They Think We’re Rich!3
January 15, 2013 by lucieromarin
Some time ago, a married friend told me that she’d been given a friend’s old fridge, and remarked, “We’ve hardly had to buy anything since we got married; people keep giving us stuff.” Well, even I am not petty enough to begrudge a single-income family a second-hand fridge, but it did get me wondering why my single friends were never offered spare white goods or furniture.
The answer was given to me at a church committee meeting. The group was planning a fundraiser; it was suggested that ticket prices be set higher for single people than for married people. A married woman nodded, saying, “Single people have money to spare, don’t they? I mean, they don’t have mortgages…”
At that moment, I discovered that it is possible for the human mind to explode and implode at the same time. The implications of her statement caused successive interior detonations every time I saw her for at least six months afterwards. There are people in our parishes who do not know that it is possible to be too poor to afford a mortgage. When they look at the single people in their communities, they assume that they are on mortgage-friendly incomes and are just not spending it on anything. That’s why they think we’re selfish.
Some time after this, a friend mentioned to me the cost of her daughter’s school fees. Without thinking, I exclaimed, “Good Lord – that’s more than I earn in a year!” She was gobsmacked, saying, “But how can anyone live off that?” whereupon I understood why my Christmas gifts to her and her children had not met with a response in kind. She had assumed the gifts came from my school-fee-free largesse and were the due owed by my state of life to hers. That is, she had no idea what they really cost – and, I suppose, how could she have known, if I didn’t tell her?
Well, I’ve just finished reading Slavery, Inc, so I’m not about to suggest that the most pressing concern in the world right now is one where we tell our neighbours that we’re poor. Besides, it also occurred to me that there’s a compliment embedded in the misjudgment: if we’re being mistaken for high-income-earners, (or even moderate-income-earners) we must be wearing our relative poverty with some class! How much worse would it be to have the experience related to me by one married woman: when she and her husband were looking at a house, the real estate agent said to her, “We get lots of people like you – you know, rich people who dress poor.”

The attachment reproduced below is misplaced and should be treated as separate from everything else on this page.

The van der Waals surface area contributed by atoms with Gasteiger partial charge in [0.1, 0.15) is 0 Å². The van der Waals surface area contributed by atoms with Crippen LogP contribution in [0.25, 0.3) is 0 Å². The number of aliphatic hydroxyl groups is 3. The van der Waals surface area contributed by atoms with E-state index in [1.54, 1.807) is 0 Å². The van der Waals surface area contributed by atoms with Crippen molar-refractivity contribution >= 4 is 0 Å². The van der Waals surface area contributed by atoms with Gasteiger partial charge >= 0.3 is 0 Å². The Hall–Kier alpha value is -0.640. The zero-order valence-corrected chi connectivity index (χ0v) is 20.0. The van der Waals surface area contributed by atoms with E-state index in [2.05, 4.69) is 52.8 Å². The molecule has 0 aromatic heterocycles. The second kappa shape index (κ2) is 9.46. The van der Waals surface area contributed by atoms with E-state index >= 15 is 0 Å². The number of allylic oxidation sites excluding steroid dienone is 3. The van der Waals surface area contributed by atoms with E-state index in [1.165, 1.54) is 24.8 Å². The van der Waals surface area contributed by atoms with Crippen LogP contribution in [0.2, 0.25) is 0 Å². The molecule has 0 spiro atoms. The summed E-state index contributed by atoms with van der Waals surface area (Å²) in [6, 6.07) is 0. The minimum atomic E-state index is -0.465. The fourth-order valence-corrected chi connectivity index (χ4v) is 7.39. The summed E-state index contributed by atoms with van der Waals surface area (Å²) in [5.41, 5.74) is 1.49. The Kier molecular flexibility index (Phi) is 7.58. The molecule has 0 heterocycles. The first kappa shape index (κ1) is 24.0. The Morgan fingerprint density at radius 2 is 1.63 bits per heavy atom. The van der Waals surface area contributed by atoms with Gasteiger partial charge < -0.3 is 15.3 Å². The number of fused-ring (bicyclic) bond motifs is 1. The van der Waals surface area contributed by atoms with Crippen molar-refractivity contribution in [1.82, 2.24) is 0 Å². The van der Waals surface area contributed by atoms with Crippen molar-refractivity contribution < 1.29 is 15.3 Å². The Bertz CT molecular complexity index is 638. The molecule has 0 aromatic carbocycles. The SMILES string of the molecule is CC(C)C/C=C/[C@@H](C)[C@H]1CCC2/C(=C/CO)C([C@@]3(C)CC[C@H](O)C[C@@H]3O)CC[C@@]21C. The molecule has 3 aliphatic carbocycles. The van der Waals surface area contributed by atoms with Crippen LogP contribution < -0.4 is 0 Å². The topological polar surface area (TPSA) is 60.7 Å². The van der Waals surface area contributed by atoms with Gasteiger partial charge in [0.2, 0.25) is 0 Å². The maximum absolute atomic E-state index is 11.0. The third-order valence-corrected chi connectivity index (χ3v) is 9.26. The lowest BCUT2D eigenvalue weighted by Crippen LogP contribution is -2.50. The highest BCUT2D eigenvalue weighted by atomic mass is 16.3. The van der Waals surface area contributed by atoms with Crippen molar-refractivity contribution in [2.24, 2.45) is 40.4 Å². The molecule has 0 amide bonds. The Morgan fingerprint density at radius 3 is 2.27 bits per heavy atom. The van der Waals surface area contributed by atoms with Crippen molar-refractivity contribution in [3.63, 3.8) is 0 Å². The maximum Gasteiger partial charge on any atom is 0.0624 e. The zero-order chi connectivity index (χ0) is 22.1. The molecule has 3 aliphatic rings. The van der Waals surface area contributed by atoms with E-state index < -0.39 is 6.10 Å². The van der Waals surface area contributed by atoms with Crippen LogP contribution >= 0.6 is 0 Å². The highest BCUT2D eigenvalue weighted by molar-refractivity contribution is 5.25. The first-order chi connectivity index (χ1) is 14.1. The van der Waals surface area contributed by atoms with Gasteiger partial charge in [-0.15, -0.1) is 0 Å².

What could anyone say to that?
“We get lots of people like you – you know, rich people who dress poor.”
Wow, a real estate agent who didn’t have a should-I-say-this filter between his thoughts and his speech? I bet he didn’t last long in his profession!
An old Czech story…(yes, I have to refer to my roots with this post…I may sound like Mrs P in “to the Manor Born”…but you’ll just have to take it) …told children that Sister Poverty spares no one. Be it in money matters, time, or in company…we are all touched by poverty in some form or another. Not having money, is just a one sided look at poverty…Blessed Teresa of Calcutta made it a point to say that the most poor of this world are those whom no one loves. So really..if you have not love..then and only then are you truly poor.
I agree, not having money does make life somewhat difficult…but my offspring the other day commented: “Mum, I don’t like money, because when I have it, I’m scared to lose it and yet I want to spend it as well. I’m confused”.
My grandmother, who was forced to eat a cat during the depression of 1929 (she was 6 at the time) said once: as long as your clothes are mended and clean, as long as you have something to eat, a roof over your head then you are not poor. (This was because I was whinging about not having a walkman in my teenage years and complaining that I was poor, from a Housing Commission estate, my mum made my clothes and I had nothing!!!!…such a spoilt child I was…lucky for me, a school friend of mine lent me one…at least I was rich in friends!
This is all true! But the point of the story was not that some people don’t have money; the point was the startling discovery that some people don’t realise that it is possible to be too poor to have a mortgage. They genuinely believed that someone single could only be rich.